Petrie: Always. Always. Always. It's what he is. Is there room for Catholicism? Is there room for angst? Is there room for heartbreak? Is there room for violence? Yes, all these things.

So you don't need to put it on the back burner?

Petrie: Nothing's going on the back burner. They're all bringing all their A games to The Defenders I'm happy to say.

Did you already know you had The Defenders when you were breaking Daredevil?

Petrie: Towards the end we had a pretty good sense of it.

Ramirez: The decision I want to say happened I want to say toward the end of this season so we had to keep stuff secret which was fun. To be on set, we'd often get questions, people like, "Do you know who's doing The Defenders?" and had to be like oh man, don't know. I have no idea, who knows? Once it was announced I was really happy.

Did you design the end of Daredevil to leave Matt, Frank and Elektra in a place that would work for The Defenders?

Petrie: No, we just told the story that we wanted to tell and we knew we'd be able to pick him up afterwards. At the end of Daredevil season two, the biggest event is that he tells Karen Page who he really is. So of course we have to follow up on that in The Defenders and all four characters need to follow up on where they were left off by their independent shows.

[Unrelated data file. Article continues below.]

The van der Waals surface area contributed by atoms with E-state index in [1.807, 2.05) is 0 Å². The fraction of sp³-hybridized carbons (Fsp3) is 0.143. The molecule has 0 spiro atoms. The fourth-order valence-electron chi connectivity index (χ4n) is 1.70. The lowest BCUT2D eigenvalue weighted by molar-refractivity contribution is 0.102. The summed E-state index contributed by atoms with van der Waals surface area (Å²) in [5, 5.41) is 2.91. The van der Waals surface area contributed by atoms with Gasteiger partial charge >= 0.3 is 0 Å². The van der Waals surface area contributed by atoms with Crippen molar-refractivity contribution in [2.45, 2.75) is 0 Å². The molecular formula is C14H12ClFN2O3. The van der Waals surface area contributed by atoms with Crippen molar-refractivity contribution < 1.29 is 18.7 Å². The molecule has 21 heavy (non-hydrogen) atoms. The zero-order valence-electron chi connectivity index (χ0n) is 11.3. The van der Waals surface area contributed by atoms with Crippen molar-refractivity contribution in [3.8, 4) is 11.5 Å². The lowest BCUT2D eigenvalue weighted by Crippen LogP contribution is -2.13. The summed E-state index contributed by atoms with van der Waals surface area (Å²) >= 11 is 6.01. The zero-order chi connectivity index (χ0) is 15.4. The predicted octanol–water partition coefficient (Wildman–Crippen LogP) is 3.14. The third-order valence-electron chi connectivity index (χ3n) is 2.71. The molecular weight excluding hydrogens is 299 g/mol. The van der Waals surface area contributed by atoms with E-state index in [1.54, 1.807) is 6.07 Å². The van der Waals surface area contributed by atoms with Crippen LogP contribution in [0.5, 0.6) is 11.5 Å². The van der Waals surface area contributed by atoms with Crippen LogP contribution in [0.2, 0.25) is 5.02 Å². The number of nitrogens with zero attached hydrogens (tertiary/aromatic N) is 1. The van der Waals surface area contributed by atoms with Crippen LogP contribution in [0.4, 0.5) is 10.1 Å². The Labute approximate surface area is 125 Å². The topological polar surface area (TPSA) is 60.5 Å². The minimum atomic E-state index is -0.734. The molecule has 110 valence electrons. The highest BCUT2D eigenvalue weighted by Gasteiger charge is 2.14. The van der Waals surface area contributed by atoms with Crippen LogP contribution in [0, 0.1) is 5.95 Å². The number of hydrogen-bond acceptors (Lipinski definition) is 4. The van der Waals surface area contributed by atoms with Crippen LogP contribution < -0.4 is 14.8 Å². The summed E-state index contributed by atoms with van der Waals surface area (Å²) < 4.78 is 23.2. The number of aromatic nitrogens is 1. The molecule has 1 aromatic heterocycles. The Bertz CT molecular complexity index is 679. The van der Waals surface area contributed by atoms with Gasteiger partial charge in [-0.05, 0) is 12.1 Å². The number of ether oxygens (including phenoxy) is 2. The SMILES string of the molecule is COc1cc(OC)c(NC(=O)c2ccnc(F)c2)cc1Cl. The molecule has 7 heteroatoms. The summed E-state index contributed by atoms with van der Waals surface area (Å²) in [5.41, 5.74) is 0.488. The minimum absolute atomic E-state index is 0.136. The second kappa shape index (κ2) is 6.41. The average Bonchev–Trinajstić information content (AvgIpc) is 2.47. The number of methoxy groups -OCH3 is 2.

Could Defenders be Daredevil season 2.5?

Ramirez: In a way, it kind of has to be everybody's next season. In a way it has to be JJ season 1.5 and Luke season 1.5 and Iron Fist 1.5. In a way, we owed it to all the characters to make it the next step in their progression so we could tell this massive story and then they can ideally, as JJ season 2 has already been picked up, go back in and stay very true to who they are in their own stories when they go back into their own.

Would you hope be to have Frank and Elektra back for the third season?

Petrie: I hope we get everybody but I don't control that.

Ramirez: I can't talk to that at all. Right now, honestly, my focus is entirely on The Defenders. Right now the only Daredevil story I'm worried about is what he does on The Defenders. It's hopefully going to be really fun.

Would you look on their own shows as a proud parent?

Petrie: Oh, I'm a fan of all the shows, absolutely.

Are you saving anything for Daredevil season 3?

Ramirez: It's always been my instinct to not save anything. Just come up with new shit later. No, if we have the idea today and the camera's ready to roll, we're shooting it today.